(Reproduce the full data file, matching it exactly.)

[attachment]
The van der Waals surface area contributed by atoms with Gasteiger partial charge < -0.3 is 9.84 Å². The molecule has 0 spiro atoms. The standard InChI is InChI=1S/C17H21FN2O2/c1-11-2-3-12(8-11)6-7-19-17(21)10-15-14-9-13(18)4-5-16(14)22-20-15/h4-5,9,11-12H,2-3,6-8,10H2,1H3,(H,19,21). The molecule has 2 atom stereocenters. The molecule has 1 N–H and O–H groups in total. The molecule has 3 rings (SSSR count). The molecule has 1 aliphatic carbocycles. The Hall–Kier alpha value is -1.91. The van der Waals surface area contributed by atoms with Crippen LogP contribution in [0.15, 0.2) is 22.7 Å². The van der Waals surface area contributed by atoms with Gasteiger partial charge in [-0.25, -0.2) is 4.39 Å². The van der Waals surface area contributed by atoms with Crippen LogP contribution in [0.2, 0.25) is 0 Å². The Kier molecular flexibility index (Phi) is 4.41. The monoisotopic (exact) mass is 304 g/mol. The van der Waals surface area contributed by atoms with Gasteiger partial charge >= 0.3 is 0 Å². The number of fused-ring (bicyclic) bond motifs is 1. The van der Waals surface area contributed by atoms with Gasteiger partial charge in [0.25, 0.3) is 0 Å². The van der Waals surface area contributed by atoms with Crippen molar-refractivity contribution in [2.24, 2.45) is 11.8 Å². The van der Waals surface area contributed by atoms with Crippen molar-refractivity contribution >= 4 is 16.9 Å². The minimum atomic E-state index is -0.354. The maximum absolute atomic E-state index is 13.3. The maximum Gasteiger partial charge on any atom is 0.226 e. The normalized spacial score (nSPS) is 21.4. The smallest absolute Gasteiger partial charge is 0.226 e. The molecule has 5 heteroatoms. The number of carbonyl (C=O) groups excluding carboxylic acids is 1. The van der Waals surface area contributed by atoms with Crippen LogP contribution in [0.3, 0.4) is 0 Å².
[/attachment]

The van der Waals surface area contributed by atoms with Gasteiger partial charge < -0.3 is 9.84 Å². The molecule has 0 spiro atoms. The standard InChI is InChI=1S/C17H21FN2O2/c1-11-2-3-12(8-11)6-7-19-17(21)10-15-14-9-13(18)4-5-16(14)22-20-15/h4-5,9,11-12H,2-3,6-8,10H2,1H3,(H,19,21). The molecule has 2 atom stereocenters. The molecule has 1 N–H and O–H groups in total. The molecule has 3 rings (SSSR count). The molecule has 1 aliphatic carbocycles. The Hall–Kier alpha value is -1.91. The van der Waals surface area contributed by atoms with Crippen LogP contribution in [0.15, 0.2) is 22.7 Å². The van der Waals surface area contributed by atoms with Gasteiger partial charge in [-0.25, -0.2) is 4.39 Å². The van der Waals surface area contributed by atoms with Crippen LogP contribution in [0.2, 0.25) is 0 Å². The Kier molecular flexibility index (Phi) is 4.41. The monoisotopic (exact) mass is 304 g/mol. The van der Waals surface area contributed by atoms with Gasteiger partial charge >= 0.3 is 0 Å². The number of fused-ring (bicyclic) bond motifs is 1. The van der Waals surface area contributed by atoms with Gasteiger partial charge in [0.25, 0.3) is 0 Å². The van der Waals surface area contributed by atoms with Crippen molar-refractivity contribution in [2.24, 2.45) is 11.8 Å². The van der Waals surface area contributed by atoms with Crippen molar-refractivity contribution >= 4 is 16.9 Å². The minimum atomic E-state index is -0.354. The maximum absolute atomic E-state index is 13.3. The maximum Gasteiger partial charge on any atom is 0.226 e. The normalized spacial score (nSPS) is 21.4. The smallest absolute Gasteiger partial charge is 0.226 e. The molecule has 5 heteroatoms. The number of carbonyl (C=O) groups excluding carboxylic acids is 1. The van der Waals surface area contributed by atoms with Crippen LogP contribution in [0.3, 0.4) is 0 Å².